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Thirty Six Tattvas – Levels Of Manifested Universe In Advaita Shaiva School Of Kashmir

Abhinavagupta has classified thirty-six tattvas or levels of manifested universe admitted in the Advaita Shaiva school of Kashmir under four andas: Sadashiva tattva; Ishvara tattva and the Shuddhavidya tattva constituting the Shaktyanda; mayashakti and five kanchukas namely, kala, vidya, raga, kala, and niyati, constituting mayanda; Purusha, Prakriti, buddhi, ahamkara, and manas, five powers of sense perception called jnanendriyas, five powers of action called karmendriyas, and five primary subtle elements called tanmatras constituting the prakrityanda; five gross material elements called mahabhutas that are the product of five tanmatras constituting prithvyanda.

The total number of tattvas constituting the manifest world is thirty-four. The remaining two tattvas out of a total number of thirty-six tattvas, Shiva-tattva and Shakti-tattva are held to be eternally existent as such, as these stay above the world creation.

Parama Shiva, the supreme Being exists on the top as the transcendent Reality and the Absolute. He is also immanent or creative at the same time. His creative nature is represented by Shiva-tattva, which symbolises the initial creative movement. The universe manifested by the supreme Being, Parama Shiva out of his free will, not only consists of thirty-six tattvas or levels of creation mentioned earlier, but also of infinite number of limited beings pramata, experiments, and their objects of prameya, experience, which exist on each of the levels of the manifested universe described above. Actually, it is the supreme Being, Parama Shiva, who manifests himself both as so many tattvas or levels of creation and also as an infinite number of experiments and their objects of experience by assuming self contraction out of his free will.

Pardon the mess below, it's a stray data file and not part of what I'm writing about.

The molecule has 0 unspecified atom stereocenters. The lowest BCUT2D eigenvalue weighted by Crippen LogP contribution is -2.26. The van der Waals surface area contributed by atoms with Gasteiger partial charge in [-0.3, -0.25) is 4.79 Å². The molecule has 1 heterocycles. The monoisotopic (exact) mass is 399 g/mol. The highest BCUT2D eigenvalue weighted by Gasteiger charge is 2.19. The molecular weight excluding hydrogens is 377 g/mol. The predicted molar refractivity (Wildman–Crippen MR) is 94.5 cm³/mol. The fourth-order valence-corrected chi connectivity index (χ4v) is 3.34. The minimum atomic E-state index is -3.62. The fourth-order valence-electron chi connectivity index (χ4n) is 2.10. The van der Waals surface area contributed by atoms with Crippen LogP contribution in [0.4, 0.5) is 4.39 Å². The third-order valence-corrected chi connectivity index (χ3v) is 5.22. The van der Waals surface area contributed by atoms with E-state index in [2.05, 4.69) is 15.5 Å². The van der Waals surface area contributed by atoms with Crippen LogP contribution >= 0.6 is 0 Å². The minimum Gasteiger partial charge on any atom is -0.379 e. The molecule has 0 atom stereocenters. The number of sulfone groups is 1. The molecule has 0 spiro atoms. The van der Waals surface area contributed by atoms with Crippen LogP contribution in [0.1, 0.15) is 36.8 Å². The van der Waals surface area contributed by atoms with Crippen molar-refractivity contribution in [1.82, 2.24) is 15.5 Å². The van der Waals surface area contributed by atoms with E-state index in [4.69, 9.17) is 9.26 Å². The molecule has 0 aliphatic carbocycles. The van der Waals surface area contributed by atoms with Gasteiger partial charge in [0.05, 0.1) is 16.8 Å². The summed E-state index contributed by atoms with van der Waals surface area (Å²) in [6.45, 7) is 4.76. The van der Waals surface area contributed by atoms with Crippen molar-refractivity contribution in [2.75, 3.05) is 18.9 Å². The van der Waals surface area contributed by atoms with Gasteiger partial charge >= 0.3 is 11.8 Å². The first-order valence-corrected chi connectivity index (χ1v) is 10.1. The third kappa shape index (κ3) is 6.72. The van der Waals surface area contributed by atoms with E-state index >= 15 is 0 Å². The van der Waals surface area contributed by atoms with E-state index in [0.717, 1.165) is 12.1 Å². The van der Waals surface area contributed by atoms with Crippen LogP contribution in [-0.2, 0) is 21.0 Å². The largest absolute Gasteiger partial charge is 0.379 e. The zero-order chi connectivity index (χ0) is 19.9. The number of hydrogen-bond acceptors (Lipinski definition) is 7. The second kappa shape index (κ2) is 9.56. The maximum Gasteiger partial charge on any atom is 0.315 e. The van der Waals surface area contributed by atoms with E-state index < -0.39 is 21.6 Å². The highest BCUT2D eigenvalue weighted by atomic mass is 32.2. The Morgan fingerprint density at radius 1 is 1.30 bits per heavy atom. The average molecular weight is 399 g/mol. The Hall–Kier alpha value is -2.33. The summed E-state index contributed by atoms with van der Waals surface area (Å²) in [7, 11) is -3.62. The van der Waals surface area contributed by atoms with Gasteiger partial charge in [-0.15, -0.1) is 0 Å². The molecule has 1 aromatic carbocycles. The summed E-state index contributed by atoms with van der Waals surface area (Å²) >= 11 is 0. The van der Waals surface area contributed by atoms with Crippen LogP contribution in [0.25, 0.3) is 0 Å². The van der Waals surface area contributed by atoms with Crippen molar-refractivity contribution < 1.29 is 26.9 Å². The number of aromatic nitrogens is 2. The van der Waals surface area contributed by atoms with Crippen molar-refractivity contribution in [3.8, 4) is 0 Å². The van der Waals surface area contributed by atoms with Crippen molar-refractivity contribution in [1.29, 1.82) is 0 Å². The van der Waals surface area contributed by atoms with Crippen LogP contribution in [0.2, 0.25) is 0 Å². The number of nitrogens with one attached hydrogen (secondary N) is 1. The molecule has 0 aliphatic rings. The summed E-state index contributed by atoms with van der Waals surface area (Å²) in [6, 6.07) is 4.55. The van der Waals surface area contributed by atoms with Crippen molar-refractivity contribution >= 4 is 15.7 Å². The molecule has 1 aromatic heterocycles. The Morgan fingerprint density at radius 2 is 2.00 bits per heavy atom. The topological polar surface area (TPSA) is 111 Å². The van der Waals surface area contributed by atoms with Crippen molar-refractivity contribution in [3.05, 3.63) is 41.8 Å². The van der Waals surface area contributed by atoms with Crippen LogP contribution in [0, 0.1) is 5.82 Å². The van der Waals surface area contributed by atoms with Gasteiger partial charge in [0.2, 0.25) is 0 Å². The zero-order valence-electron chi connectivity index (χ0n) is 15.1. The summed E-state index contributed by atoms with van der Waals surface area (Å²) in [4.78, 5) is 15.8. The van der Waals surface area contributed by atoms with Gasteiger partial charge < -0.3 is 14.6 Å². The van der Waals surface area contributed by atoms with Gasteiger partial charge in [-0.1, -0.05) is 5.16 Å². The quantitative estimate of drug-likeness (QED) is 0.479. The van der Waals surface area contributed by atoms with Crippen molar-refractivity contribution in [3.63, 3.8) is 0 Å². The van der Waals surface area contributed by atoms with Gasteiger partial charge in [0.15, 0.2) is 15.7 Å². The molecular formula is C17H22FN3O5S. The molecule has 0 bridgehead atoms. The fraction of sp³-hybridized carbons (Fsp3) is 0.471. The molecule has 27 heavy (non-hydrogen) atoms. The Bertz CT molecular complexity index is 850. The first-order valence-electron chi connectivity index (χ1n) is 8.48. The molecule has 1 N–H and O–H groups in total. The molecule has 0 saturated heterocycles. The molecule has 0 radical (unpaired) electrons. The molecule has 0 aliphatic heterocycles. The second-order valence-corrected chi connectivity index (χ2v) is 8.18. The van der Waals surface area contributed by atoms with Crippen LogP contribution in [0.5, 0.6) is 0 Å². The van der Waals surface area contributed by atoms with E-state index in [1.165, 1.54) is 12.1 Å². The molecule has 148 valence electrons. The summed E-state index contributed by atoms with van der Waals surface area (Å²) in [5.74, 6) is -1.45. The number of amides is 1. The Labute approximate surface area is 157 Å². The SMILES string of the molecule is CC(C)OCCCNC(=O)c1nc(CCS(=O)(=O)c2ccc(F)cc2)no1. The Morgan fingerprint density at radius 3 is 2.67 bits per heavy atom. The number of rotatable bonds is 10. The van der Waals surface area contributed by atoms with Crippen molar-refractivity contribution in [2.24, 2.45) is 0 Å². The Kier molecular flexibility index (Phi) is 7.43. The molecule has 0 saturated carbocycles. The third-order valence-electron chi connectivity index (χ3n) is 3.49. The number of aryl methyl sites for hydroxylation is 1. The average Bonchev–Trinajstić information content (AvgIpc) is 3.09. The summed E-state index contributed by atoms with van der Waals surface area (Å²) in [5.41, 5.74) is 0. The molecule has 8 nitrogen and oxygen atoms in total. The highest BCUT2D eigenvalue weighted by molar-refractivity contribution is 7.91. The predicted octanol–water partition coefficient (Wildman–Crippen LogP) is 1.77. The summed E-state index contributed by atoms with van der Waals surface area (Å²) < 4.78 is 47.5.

Source - article titled 'Light on Abhinavagupta’s Contribution to the Advaita Shaiva Spiritual Philosophy of Kashmir' by Dr Debabrata Sen Sharma published in Prabuddha Bharata Magazine January 2016 Issue.





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